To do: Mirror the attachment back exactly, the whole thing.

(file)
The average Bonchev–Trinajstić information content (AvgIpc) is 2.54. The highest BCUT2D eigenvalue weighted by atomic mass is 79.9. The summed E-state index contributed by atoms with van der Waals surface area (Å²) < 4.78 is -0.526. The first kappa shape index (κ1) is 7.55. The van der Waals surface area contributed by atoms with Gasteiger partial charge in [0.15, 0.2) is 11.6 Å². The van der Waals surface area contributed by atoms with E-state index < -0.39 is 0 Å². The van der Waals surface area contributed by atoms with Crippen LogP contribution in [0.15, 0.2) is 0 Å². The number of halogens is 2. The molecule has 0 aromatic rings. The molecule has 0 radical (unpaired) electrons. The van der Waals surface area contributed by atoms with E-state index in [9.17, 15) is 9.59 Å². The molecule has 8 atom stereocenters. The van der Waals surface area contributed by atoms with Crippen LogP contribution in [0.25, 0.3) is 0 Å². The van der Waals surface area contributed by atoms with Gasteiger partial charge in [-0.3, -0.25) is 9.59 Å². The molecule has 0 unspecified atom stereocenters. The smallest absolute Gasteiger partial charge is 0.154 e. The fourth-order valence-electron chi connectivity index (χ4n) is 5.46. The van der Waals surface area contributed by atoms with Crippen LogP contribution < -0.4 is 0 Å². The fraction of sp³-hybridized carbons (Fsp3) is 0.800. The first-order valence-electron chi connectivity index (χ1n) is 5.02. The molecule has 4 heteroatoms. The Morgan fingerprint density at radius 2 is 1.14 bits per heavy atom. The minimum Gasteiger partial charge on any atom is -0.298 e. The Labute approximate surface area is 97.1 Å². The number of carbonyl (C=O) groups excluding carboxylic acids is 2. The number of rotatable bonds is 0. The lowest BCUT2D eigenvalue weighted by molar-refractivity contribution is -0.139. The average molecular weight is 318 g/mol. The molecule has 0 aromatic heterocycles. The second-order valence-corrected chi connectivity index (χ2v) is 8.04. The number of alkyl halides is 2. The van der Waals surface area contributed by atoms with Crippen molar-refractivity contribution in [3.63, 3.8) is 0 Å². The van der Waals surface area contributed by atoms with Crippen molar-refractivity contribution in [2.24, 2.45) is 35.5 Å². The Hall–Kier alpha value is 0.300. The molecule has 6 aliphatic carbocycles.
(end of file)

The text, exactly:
The average Bonchev–Trinajstić information content (AvgIpc) is 2.54. The highest BCUT2D eigenvalue weighted by atomic mass is 79.9. The summed E-state index contributed by atoms with van der Waals surface area (Å²) < 4.78 is -0.526. The first kappa shape index (κ1) is 7.55. The van der Waals surface area contributed by atoms with Gasteiger partial charge in [0.15, 0.2) is 11.6 Å². The van der Waals surface area contributed by atoms with E-state index < -0.39 is 0 Å². The van der Waals surface area contributed by atoms with Crippen LogP contribution in [0.15, 0.2) is 0 Å². The number of halogens is 2. The molecule has 0 aromatic rings. The molecule has 0 radical (unpaired) electrons. The van der Waals surface area contributed by atoms with E-state index in [9.17, 15) is 9.59 Å². The molecule has 8 atom stereocenters. The van der Waals surface area contributed by atoms with Crippen LogP contribution in [0.25, 0.3) is 0 Å². The van der Waals surface area contributed by atoms with Gasteiger partial charge in [-0.3, -0.25) is 9.59 Å². The molecule has 0 unspecified atom stereocenters. The smallest absolute Gasteiger partial charge is 0.154 e. The fourth-order valence-electron chi connectivity index (χ4n) is 5.46. The van der Waals surface area contributed by atoms with Crippen LogP contribution < -0.4 is 0 Å². The fraction of sp³-hybridized carbons (Fsp3) is 0.800. The first-order valence-electron chi connectivity index (χ1n) is 5.02. The molecule has 4 heteroatoms. The Morgan fingerprint density at radius 2 is 1.14 bits per heavy atom. The minimum Gasteiger partial charge on any atom is -0.298 e. The Labute approximate surface area is 97.1 Å². The number of carbonyl (C=O) groups excluding carboxylic acids is 2. The number of rotatable bonds is 0. The lowest BCUT2D eigenvalue weighted by molar-refractivity contribution is -0.139. The average molecular weight is 318 g/mol. The molecule has 0 aromatic heterocycles. The second-order valence-corrected chi connectivity index (χ2v) is 8.04. The number of alkyl halides is 2. The van der Waals surface area contributed by atoms with Crippen molar-refractivity contribution in [3.63, 3.8) is 0 Å². The van der Waals surface area contributed by atoms with Crippen molar-refractivity contribution in [2.24, 2.45) is 35.5 Å². The Hall–Kier alpha value is 0.300. The molecule has 6 aliphatic carbocycles.